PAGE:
Many codependents are highly attuned to others feelings, but are in denial of their own. They may know that they’re “upset,” but are unable to name what they feel. They may name a feeling, but rationalize or minimize it, or the feeling is known only intellectually and not embodied. Often this is due to unconscious, internalized shame from childhood. In relationships, codependents feel responsible for other people’s feelings. Their focus is on their partner, and they often empathize more with their partner than with themselves.


They also deny their needs, particularly emotional needs. In relationships, they sacrifice their needs to accommodate others. They may go without intimacy, respect, affection, or appreciation for months or years, not even realizing what they’re missing. Usually, it’s not a conscious choice because they don’t realize what their needs are or believe that they matter. They also deny their needs when they’re single. They may take care of themselves physically and appear to be the paragon of beauty or physical prowess, but neglect relational and emotional needs.


The hardest challenge for many codependents is identifying what they want. They’re so used to making others happy and fulfilling their needs and wants, including those of their own children, that they have no idea what they want. They may continue in a job or other routine behavior, but never ask themselves what more they want out of life. If they do, they make excuses and quickly feel it’s futile to make any change.

What You Can Do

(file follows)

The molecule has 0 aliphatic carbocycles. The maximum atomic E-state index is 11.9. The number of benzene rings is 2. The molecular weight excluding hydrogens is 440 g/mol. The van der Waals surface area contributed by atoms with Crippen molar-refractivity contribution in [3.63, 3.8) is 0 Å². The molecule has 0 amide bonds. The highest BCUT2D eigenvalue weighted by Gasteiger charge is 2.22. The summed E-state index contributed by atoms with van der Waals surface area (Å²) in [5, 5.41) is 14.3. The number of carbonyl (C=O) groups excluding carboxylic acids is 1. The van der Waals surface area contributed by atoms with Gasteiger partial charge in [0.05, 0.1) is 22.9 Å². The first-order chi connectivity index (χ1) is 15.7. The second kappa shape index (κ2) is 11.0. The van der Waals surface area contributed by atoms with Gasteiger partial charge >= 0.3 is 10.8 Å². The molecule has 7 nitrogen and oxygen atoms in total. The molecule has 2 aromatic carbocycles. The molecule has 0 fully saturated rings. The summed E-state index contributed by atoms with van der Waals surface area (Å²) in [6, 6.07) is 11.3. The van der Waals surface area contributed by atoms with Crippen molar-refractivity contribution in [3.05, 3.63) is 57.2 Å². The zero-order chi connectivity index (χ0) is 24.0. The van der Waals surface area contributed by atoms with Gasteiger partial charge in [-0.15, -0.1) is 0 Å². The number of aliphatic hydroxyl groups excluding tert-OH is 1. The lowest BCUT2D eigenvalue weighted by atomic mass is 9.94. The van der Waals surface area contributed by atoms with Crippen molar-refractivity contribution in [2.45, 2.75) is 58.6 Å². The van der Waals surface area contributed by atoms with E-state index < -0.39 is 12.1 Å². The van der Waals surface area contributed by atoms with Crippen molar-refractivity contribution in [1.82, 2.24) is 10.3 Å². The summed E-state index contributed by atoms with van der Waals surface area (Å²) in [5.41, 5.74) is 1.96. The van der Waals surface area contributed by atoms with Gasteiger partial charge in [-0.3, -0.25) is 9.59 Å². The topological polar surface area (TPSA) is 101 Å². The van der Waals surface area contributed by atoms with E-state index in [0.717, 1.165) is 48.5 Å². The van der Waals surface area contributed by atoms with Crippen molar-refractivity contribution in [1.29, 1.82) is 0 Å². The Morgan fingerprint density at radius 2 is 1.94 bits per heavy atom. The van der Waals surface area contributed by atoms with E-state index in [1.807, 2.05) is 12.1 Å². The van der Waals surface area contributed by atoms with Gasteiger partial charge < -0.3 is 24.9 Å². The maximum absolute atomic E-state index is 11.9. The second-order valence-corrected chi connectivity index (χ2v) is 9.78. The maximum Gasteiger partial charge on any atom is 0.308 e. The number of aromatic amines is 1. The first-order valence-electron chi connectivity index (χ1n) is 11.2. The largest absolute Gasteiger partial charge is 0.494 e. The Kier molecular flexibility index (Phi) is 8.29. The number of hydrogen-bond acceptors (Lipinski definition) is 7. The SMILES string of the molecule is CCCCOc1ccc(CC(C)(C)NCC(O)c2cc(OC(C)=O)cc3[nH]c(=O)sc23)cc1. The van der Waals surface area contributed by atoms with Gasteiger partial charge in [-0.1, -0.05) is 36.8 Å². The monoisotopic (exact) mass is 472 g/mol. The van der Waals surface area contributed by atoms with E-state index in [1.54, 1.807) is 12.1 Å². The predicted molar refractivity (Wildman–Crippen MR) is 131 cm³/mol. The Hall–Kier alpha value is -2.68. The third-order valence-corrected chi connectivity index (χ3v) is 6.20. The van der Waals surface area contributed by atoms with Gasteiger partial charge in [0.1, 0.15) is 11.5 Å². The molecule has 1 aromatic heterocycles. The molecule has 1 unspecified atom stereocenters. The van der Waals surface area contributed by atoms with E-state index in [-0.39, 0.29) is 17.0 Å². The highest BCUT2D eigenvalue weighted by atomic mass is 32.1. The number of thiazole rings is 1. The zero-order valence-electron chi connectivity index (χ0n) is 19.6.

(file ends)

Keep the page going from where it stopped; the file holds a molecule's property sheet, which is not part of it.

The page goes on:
Codependency for Dummies goes into depth with numerous self-awareness exercises to help you get to know yourself. Some things you can start doing:
1. Start to journal about your feelings, wants and needs.
2. Ask yourself throughout the day, “What am I feeling?” Name it. (See the list on Table 9-2.)
3. Tune in to your body. Identify sensations and inner feelings.
4. When you’re down or uncomfortable, ask yourself what you need (See the list on Table 9-3.), and fulfill your need.
5. Compare a list of what you want to do and what you have to do.
6. What stops you from doing what you want? Start doing what you want.
7. Be authentic in your communication.
8. Get How to Speak Your Mind and/or the webinar, How to Be Assertive.
It’s easy to slip into old habits and it may be hard to motivate yourself to follow these recommendations. Additionally, recovery can be accompanied by anxiety and depression. Some people unwittingly shift addictions or obsessions to stave this off. These are reasons why it’s so important to have a good support system, including 12-Step meetings and therapy.

©Darlene Lancer 2018

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